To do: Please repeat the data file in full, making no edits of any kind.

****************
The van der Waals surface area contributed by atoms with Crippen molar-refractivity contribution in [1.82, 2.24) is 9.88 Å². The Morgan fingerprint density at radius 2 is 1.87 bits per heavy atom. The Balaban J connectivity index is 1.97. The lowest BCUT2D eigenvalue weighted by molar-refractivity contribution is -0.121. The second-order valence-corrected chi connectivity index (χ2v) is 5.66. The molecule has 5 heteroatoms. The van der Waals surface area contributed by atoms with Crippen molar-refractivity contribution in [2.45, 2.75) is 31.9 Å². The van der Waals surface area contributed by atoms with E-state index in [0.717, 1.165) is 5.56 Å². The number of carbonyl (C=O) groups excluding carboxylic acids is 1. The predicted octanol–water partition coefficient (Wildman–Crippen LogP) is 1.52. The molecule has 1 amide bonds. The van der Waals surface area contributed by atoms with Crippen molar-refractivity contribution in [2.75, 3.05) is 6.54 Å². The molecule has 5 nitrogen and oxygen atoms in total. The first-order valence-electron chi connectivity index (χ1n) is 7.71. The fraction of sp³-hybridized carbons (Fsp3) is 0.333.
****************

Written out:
The van der Waals surface area contributed by atoms with Crippen molar-refractivity contribution in [1.82, 2.24) is 9.88 Å². The Morgan fingerprint density at radius 2 is 1.87 bits per heavy atom. The Balaban J connectivity index is 1.97. The lowest BCUT2D eigenvalue weighted by molar-refractivity contribution is -0.121. The second-order valence-corrected chi connectivity index (χ2v) is 5.66. The molecule has 5 heteroatoms. The van der Waals surface area contributed by atoms with Crippen molar-refractivity contribution in [2.45, 2.75) is 31.9 Å². The van der Waals surface area contributed by atoms with E-state index in [0.717, 1.165) is 5.56 Å². The number of carbonyl (C=O) groups excluding carboxylic acids is 1. The predicted octanol–water partition coefficient (Wildman–Crippen LogP) is 1.52. The molecule has 1 amide bonds. The van der Waals surface area contributed by atoms with Crippen molar-refractivity contribution in [2.75, 3.05) is 6.54 Å². The molecule has 5 nitrogen and oxygen atoms in total. The first-order valence-electron chi connectivity index (χ1n) is 7.71. The fraction of sp³-hybridized carbons (Fsp3) is 0.333.